The most striking feature of La Madeleine is its enormous size, in part prompted by the surrounding monumentality of Place de la Concorde, but also, no doubt, due to the inflated ego of Napoleon Bonaparte himself. Devoid of windows, so as not to disturb the severity of the temple, the light is let in from above, via three domes open at the top, in the manner of the Roman Pantheon. Each dome is supported by four Corinthian arches with pendentives, featuring a grand imperial Roman style.

Tip:
In the basement of the church is the Foyer de la Madeleine which today plays host to some of the most fashionable concerts and wedding parties in Paris. The concerts take place several times a month on Sunday afternoon and include baroque and chamber music, as well as organ recitals and symphonic orchestral performances.

Opening Hours:
Daily: 9:30am-7pm
3
Élysée Palace

3) Élysée Palace (must see)

The Élysée Palace is undoubtedly one of the most emblematic properties of the French capital, situated just a few steps away from the Madeleine church, not far from Champs Elysées. Situated on Rue Saint-Honoré, one of the most prominent streets of Paris, it was constructed in the early 18th century and was initially owned by the Count of Evreux.

Lavishly enlarged and repainted during the Second Empire in the fashionable style of that period, the palace has retained much of its original appearance dating back to the days of its first owner. The distinguishable, vast grounds allowed the architect Armand-Claude Mollet to give it something of an air of a small castle. Later, one of the most influential French architectural theorists Jacques-Francois Blondel described the palace as having the “air of magnificence” and being “the most beautiful mansion in the Paris region”.

Having changed hands several times, the palace finally became residence of a French President in 1873. The actual office of the head of state, the Gold Room, has changed very little since. The terrestrial globe, a significant element of the interior, was brought in by Charles de Gaulle. Today, the French Government holds regular meetings at the palace. In the underground section, there is a room with the red button pushing which the President of France can activate the country's nuclear arsenal. The room is also fitted with large screens and communication module linking the President directly to the Minister of Defense and strategic air force commander.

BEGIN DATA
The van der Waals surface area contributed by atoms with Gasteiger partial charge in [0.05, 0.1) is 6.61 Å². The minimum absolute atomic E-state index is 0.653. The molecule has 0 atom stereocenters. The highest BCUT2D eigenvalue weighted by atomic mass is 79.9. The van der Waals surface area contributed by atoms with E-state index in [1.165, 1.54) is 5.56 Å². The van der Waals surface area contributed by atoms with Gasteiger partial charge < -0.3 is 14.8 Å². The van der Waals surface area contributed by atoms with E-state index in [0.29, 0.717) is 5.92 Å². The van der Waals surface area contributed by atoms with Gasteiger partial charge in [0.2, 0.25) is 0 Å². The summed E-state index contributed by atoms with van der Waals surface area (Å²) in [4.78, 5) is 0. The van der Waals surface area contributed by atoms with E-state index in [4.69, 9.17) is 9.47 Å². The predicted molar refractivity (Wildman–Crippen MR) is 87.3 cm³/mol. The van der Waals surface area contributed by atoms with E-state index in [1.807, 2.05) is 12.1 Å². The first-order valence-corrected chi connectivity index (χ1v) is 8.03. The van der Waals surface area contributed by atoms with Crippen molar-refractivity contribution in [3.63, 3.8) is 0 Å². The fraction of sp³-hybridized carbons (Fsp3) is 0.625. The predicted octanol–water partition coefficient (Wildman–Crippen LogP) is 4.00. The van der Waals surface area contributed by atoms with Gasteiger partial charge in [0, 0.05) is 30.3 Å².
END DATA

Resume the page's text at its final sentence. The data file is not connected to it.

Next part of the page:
It so happens that presently, with the exception of the European Heritage Days, it is almost impossible for ordinary people to get into the palace. Still, it is well worth the while to view it from the outside. So, whenever you're in Paris, just make sure to walk by.
4
Grand Palais

4) Grand Palais (must see)

The Grand Palace and its sister, the Small Palace, just across the street, were conceived simultaneously as centerpieces for the 1900 World Fair in Paris. In that, the former palace was to accommodate fine arts, comprising various “salons” showcasing the artistic life of the French capital. Masterminded by four different architects, the palace took the form of an enormous glass-iron pavilion quite suitable for exhibiting sculpture and paintings. Curiously enough, the facility also suits for and, in fact, regularly hosts... horse shows!

Its façade is a typical example of Beaux-Arts architecture and is dominated by an enormous 8-tonne Art Nouveau glass roof, the largest in Europe. Reportedly, its construction took more steel than the entire Eiffel Tower. When the night falls and the lights go up, the play of light on the pillars, columns, scrolls and roof glazing produces a magical sight that leaves no one indifferent.

There are multiple entrances to numerous outstanding exhibitions and art fairs, as well as to a cinema, a restaurant, and even a skate ring sometimes.

Inside, there are three major sections, namely: the Main Hall, the National Galleries, and the Palace of Discovery, which is the museum and cultural center dedicated to science. The Main Hall is undeniably festive and, although heavily criticized by its contemporaries initially, it is now widely admired. Quite spacious, the Main Hall is usually partially closed and gets fully open for special events only. But the museum and the exhibition section are open all the time and are very well laid out and interesting on their own. There are several exhibitions and art fairs underway there perpetually, each of which has its own separate entrance. Also, on the premises, there is a cinema theater, a restaurant and, seasonally, even a skate rink.